A framework developed by IAB Europe (Interactive Advertising Bureau) is available for consent to the setting and processing of cookies: it is the Transparency and Consent Framework (TCF) , which is establishing itself as the standard for cookie consent Has. The aim of the development of this framework is a comprehensive standardization in the consent question . The first variant of the framework was presented in April 2018. The current version TCF 2.0 followed in May 2020. Especially in view of the ECJ cookie judgment, the framework is of great importance, as it makes it easier to obtain the necessary consent. More precisely, the IAB’s claim is to precisely understand the information about a user’s consent to cookie processing. This affects the entire delivery chain of cookie use. In most cases, multiple service providers are involved in generating multiple cookies. These mostly relate to advertising banners and other marketing measures. All parties involved in this process are dependent on information about whether or not consent has been given to the cookie processing.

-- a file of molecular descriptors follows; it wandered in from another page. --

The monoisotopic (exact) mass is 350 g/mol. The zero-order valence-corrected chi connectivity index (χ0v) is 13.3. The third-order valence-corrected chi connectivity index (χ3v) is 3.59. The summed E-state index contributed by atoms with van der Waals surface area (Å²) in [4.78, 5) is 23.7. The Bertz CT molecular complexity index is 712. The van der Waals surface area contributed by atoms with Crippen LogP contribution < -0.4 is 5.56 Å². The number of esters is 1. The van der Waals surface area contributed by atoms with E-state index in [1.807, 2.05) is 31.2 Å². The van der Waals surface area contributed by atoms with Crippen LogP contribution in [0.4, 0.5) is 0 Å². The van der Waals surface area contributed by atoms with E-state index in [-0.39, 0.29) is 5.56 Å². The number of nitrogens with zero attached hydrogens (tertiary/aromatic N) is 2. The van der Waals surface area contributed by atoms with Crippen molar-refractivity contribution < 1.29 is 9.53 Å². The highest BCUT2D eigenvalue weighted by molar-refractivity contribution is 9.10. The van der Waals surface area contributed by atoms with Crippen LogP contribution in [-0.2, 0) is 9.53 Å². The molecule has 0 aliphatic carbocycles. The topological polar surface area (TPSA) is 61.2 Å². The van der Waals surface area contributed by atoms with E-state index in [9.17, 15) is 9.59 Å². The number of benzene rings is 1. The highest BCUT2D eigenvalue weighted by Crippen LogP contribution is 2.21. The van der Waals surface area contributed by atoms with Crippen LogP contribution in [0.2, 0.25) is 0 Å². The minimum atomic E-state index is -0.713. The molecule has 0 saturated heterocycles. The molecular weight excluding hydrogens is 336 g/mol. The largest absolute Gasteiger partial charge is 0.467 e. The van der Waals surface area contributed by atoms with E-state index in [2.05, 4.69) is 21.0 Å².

On the one hand, as part of the cookie consent management based on the IAB framework, it is determined whether a user has given their consent to the use of cookies at all. In a second step, the Consent Manager identifies which specific consents the user has given on the consent banner. Visitors have the option of agreeing to or rejecting different usage and processing purposes for the cookies. Based on the consent structure , a cookie consent manager creates a so-called consent string, which in turn is created in a cookie. Based on this consent string, other parties (e.g. other consent management providers) also have a way of finding out the consent of a visitor.

CMP: Consent management solutions for websites and their benefits